Virginia recognizes two claims for civil conspiracy – one under common law and the other under statute. Under Virginia common law, a claim for business conspiracy arises when a business is damaged by the unlawful acts of two or more persons. Under Virginia Code §§ 18.2-499 et seq., a conspiracy arises when two or more persons conspire to willfully or maliciously injure a plaintiff ‘s reputation, trade, business or profession. If a plaintiff successfully establishes the existence of a business conspiracy, he or she can recover punitive damages, treble damages (triple the amount of damages) and attorneys’ fees.
In defending against these claims, several defenses may apply including the intracorporate immunity doctrine. The intracorporate immunity doctrine states that a principal and an agent, acting within his or her scope of authority, do not constitute two or more persons for purposes of establishing a conspiracy. For example, a corporation and its employee, acting within the scope of his or her employment, are considered a single entity. Because a single entity cannot conspire with itself, a conspiracy claim would fail unless the plaintiff can establish the employee’s actions fell outside the scope of employment.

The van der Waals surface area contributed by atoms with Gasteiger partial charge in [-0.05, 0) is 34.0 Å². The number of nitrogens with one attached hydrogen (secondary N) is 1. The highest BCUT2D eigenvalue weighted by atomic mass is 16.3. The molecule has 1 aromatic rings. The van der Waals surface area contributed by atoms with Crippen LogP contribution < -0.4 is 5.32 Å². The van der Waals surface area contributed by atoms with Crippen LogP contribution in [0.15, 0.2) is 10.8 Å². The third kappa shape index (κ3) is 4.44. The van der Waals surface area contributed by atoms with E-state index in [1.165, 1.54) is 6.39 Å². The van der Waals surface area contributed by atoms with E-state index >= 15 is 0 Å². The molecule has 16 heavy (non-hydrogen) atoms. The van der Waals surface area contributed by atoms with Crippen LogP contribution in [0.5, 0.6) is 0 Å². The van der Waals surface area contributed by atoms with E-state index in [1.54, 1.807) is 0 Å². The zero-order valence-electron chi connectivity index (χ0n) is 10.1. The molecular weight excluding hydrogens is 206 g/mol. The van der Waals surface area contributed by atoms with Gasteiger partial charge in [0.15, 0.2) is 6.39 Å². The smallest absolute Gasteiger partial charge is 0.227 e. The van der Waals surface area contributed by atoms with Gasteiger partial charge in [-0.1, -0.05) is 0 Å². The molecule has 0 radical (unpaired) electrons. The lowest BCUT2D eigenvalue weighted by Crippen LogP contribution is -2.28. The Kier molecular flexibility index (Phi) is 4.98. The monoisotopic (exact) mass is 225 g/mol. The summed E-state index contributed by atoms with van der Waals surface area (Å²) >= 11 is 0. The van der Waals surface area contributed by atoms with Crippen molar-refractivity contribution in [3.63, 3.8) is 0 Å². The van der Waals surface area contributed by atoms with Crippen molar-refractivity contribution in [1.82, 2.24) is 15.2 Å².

Every business conspiracy claim is different, and it’s important to have an experienced Virginia attorney who understands the nuances of your case. To contact a Virginia business lawyer, call 703-280-0037.